Making a webpage with limited content/UI is always a challenge in the sense that too much whitespace looks unsightly. This limited content may be a massive list you have to scroll through (in this case), but limited by the small amount of data expressed for each list item. How do you make a pleasing UI where all you have to do is scroll through a list and select an item? This is of course easily doable for screen sizes such as a phone perhaps, but when your core audience is people viewing your content through a widescreen Chrome window, this becomes very difficult.

The norm is to have lists be vertically scrolling, of course. This makes a ton of sense when your content is heavily horizontal spanning. That way, the maximum screen real estate can be utilized. In this situation however, I had to work with text-only data points that don't quite take up much space. As you can see, there are only 4 distinct text boxes per element in the list to be scrolled. Having this scroll vertically would be a tremendous waste of horizontal. It's clear that horizontally scrolling would be the way to go, but what is the best way to take advantage of all that new gained vertical space per element?

Iconography and its effect on easing cognitive load for processing data needs no explanation. It was clear that for better comprehension of the data as well as a aesthetically appealing look, icons would have to be employed. In this case, I opted for line-drawn icons instead of filled icons, for aesthetics and the discomfort I feel when seeing a filled icon that is not a button of some sort. Optimal padding is present, to give each data point ample breathing room (and to liberally use all that vertical space). The use of shadows helps establish depth and layers to the page, and of course typography establishes hierarchy (large font size for the title of the page, small but bold for the card title, and regular and smaller for each data point in the cards).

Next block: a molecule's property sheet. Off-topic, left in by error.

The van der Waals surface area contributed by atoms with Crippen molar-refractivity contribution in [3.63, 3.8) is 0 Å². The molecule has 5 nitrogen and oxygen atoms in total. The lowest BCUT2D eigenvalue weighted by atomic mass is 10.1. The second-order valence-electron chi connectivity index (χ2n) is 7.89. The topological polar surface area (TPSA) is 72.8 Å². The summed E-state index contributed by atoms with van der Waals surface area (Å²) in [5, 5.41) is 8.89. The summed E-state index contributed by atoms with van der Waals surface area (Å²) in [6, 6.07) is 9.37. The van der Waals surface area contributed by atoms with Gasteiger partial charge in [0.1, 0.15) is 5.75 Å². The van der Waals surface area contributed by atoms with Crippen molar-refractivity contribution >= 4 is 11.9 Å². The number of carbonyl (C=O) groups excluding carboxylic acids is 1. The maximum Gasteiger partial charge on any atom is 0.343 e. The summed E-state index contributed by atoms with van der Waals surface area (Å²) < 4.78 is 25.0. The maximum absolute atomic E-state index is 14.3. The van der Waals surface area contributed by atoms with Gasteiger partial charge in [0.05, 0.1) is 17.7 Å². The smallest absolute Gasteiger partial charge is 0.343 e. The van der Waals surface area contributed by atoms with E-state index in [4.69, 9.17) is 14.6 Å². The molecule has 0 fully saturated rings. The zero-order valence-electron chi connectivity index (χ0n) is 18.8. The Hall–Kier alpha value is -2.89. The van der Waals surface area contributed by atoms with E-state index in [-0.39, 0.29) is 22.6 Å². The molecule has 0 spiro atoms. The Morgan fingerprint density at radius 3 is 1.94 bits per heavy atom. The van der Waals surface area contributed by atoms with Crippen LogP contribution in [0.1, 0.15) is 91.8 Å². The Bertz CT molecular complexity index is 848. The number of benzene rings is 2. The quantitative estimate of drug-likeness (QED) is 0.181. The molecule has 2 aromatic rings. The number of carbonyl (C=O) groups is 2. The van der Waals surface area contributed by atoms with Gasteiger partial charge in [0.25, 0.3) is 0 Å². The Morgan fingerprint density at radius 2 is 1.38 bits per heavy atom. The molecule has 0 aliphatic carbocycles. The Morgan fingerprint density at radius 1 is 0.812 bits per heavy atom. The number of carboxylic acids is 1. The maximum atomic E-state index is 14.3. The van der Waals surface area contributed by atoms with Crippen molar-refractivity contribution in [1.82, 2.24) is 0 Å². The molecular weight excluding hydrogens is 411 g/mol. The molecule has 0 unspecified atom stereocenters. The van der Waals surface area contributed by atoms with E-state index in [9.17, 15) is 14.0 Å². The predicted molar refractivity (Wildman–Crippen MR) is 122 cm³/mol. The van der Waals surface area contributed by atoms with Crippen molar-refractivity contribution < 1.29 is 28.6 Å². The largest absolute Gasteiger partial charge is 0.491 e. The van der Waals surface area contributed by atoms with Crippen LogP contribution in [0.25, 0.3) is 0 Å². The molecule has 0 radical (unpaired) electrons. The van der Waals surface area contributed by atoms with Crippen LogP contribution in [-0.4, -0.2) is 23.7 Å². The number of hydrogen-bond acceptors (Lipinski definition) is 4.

The moral of the story is that side scrolling is a fantastic tool in the utility kit for a web designer, one that is criminally underused perhaps since people are not used to it or that scrollwheel mice are physically designed to scroll vertically (however many people still using those, but hey that might be your core audience). Especially in a situation like this, horizontal scrolling is an efficient use of screen real estate and looks fantastic.

You can find all the code for this side-scroller on my Github